Dehydration doesn’t just come from a lack of water. It also comes from a lack of electrolyte minerals like sodium and potassium. If you’re sick, it’s a good idea to drink things that are formulated to help rehydrate you, like Pedialyte or Gatorade.
Symptoms of dehydration include headache, dizziness and dark-colored urine. If you’re sick and you stop peeing, contact a health care provider. You may need help rehydrating.
What qualifies as ‘getting worse’?
This one’s tricky, Adalja said. Everyone has different health risks and baselines. Adalja said that when in doubt, you should always call a doctor. A slightly worsening fever might not cause alarm in a healthy person, but they have underlying conditions, that can warrant more caution. If you think you’re sick and you’re in an at-risk group, talk to your doctor about what your threshold might be. The risk of crashing quickly is higher for at-risk patients, so your doctor may want to put you under medical supervision, or may tell you to continue to monitor your symptoms.
Stop smoking. Stop drinking. Get lots of rest.
If you think you’re getting sick, Moorhead and Adalja agree that the classic advice still holds true: Get lots of rest, drink plenty of fluids and quit your vices if you can. Anything you would do when you normally get sick, do it now.
I saw this COVID-19 cure on Facebook …
It’s probably not a cure. See if it passes the sniff test. If it’s not something that would help with a cold or flu, it won’t help with the coronavirus. And flu antivirals don’t work on the coronavirus either. Any medications — like hydroxychloroquine, an anti-malarial drug — should only be given to you by a doctor. Some research shows they might help, but they aren’t yet proven to work, and taking them incorrectly can be fatal. Panicking has already caused shortages of hydroxychloroquine and other drugs, which can be necessary to treat other illnesses.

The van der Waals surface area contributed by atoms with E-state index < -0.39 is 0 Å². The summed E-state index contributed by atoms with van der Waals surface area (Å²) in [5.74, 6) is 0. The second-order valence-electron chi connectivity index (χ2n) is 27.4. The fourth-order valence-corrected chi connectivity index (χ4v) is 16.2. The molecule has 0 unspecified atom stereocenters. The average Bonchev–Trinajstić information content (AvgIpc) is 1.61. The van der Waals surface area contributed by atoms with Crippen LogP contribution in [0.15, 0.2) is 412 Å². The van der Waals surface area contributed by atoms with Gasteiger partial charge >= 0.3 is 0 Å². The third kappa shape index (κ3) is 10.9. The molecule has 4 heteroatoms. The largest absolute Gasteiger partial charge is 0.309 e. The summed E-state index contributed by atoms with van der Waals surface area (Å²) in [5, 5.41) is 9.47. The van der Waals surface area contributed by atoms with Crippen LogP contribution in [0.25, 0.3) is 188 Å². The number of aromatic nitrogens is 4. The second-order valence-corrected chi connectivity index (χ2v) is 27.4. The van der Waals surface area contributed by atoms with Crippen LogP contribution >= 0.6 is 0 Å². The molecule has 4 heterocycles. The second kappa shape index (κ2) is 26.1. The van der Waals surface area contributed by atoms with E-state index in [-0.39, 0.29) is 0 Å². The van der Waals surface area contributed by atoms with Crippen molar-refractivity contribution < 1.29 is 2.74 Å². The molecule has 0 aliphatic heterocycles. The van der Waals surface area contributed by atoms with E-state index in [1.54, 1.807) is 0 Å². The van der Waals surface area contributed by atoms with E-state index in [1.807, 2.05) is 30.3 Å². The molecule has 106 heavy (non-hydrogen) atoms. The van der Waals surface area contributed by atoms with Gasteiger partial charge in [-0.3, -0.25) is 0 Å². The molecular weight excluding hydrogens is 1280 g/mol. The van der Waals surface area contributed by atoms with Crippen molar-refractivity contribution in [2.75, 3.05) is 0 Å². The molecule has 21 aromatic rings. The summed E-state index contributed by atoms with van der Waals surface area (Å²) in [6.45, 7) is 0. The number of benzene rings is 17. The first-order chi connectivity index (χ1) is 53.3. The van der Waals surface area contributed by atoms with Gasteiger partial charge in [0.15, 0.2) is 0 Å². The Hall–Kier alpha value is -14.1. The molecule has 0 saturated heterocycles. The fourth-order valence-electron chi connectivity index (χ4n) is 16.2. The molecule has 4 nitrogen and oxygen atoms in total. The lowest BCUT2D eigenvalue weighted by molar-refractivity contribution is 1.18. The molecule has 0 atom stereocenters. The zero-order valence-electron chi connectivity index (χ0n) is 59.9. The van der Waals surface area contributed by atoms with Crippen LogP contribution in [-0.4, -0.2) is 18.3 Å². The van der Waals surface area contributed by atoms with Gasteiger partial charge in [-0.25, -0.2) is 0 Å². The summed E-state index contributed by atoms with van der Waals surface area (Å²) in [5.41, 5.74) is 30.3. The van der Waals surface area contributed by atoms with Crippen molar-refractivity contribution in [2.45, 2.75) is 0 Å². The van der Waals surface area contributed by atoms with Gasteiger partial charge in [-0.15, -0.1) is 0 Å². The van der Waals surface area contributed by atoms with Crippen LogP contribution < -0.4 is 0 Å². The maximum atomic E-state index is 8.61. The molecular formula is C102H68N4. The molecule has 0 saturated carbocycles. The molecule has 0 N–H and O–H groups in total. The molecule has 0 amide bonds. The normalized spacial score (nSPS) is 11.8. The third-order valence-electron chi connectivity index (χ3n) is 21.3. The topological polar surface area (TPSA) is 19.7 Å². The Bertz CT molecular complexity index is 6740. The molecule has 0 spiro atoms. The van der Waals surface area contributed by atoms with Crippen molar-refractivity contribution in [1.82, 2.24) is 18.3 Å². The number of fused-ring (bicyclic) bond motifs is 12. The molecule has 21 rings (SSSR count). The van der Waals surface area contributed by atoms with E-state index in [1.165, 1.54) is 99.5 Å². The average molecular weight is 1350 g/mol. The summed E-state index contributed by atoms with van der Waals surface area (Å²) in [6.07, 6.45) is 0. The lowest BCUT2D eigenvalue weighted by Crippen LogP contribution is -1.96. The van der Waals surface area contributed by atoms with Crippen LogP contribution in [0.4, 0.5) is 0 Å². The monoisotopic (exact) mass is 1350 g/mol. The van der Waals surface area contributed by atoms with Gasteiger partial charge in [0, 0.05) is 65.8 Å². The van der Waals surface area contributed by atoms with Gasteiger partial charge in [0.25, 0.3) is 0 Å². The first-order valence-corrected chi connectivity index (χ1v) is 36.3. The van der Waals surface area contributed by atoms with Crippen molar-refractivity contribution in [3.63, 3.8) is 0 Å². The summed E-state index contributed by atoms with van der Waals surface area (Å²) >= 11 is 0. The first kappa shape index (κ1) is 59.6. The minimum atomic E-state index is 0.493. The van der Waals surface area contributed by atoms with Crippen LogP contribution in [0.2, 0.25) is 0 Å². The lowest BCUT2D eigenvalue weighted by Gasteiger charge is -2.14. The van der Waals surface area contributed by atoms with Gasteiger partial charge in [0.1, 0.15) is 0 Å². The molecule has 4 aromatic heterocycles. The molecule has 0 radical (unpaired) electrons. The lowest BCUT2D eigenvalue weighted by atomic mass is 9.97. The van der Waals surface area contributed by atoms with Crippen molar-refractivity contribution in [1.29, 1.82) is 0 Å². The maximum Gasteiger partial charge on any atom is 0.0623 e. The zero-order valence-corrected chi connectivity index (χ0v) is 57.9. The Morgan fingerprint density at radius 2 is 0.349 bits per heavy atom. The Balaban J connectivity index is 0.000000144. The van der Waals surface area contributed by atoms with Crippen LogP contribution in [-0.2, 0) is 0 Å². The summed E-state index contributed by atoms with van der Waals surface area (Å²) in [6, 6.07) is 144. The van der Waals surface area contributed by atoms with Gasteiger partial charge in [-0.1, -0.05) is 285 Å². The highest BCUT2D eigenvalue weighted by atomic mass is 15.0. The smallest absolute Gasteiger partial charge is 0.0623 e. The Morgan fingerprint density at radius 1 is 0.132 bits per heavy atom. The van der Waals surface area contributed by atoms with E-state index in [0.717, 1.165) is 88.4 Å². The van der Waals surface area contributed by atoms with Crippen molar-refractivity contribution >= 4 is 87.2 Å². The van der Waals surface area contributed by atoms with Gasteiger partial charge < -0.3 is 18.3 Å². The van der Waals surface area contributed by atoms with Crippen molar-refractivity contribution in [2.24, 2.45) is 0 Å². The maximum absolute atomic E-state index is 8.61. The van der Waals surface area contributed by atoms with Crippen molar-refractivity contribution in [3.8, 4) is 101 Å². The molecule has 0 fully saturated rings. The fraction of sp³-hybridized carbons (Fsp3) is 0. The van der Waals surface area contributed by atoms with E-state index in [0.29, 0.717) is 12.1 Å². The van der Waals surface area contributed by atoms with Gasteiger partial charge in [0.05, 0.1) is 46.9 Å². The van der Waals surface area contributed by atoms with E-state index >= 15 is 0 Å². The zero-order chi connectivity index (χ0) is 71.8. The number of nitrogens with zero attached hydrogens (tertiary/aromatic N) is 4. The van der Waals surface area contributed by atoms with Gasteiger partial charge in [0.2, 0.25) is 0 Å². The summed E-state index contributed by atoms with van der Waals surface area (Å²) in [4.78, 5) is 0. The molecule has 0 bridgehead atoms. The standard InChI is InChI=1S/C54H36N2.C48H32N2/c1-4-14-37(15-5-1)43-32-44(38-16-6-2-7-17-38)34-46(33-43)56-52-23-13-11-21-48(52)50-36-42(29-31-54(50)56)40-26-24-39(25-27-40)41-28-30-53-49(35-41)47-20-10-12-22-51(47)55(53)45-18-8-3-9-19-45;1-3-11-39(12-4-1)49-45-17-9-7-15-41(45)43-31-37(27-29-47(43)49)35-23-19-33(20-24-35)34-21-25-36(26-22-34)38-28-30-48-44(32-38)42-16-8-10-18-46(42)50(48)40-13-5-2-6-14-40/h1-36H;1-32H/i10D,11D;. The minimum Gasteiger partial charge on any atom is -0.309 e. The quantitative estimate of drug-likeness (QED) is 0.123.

Who do I call if I’m uninsured or don’t have a primary care doctor?
If you don’t have a primary care doctor, most insurances offer “ask-a-nurse” hotlines. These are usually free, and they can help you decide if you should seek further care.
If you are uninsured in the Portland area, you can reach out to the Coalition of Community Health Clinics. They have clinics for people on the Oregon Health Plan and people who are uninsured in the greater Portland area. Make sure to call ahead, so they know a suspected coronavirus case is coming. They may also arrange a visit over the phone.
If you are uninsured anywhere in Oregon, call 211 or visit 211info.org. The Oregon Health Authority has people on-staff to help connect you with a clinic that accepts uninsured patients. Most of these clinics are federally qualified health care centers (FQHCs.) They are required to provide services on a sliding scale based on ability to pay.
Take care of yourself
There’s a pandemic going on, but that doesn’t mean the coronavirus is the only thing to worry about. Health care providers say that it’s still important to treat pre-existing conditions that aren’t related to the coronavirus during the pandemic to protect long-term health.
Alli Gotts is feeling much better. While she was sick, her friends called her regularly to check in — so much so that sometimes, she just wished they would stop calling. She wanted to sleep.
Her test results came back on Thursday, March 26, 11 days after she was swabbed and 15 days after she experienced her first symptoms. She tested negative for COVID-19.
Lynn Schore said she’s feeling better too, but she’s not out of the woods yet. For most of the last week of March, she slept a lot, and got fatigued climbing stairs or trying to clean. On the day Gotts got her test results back, Schore cleaned her entire house without getting tired — it felt like an accomplishment. She still hasn’t been tested, but she’s been having back pain and discolored urine.
Last Friday she talked to her doctor, and they’re worried about her kidneys. She’s waiting for the results of her urinalysis.
Copyright 2020 Oregon Public Broadcasting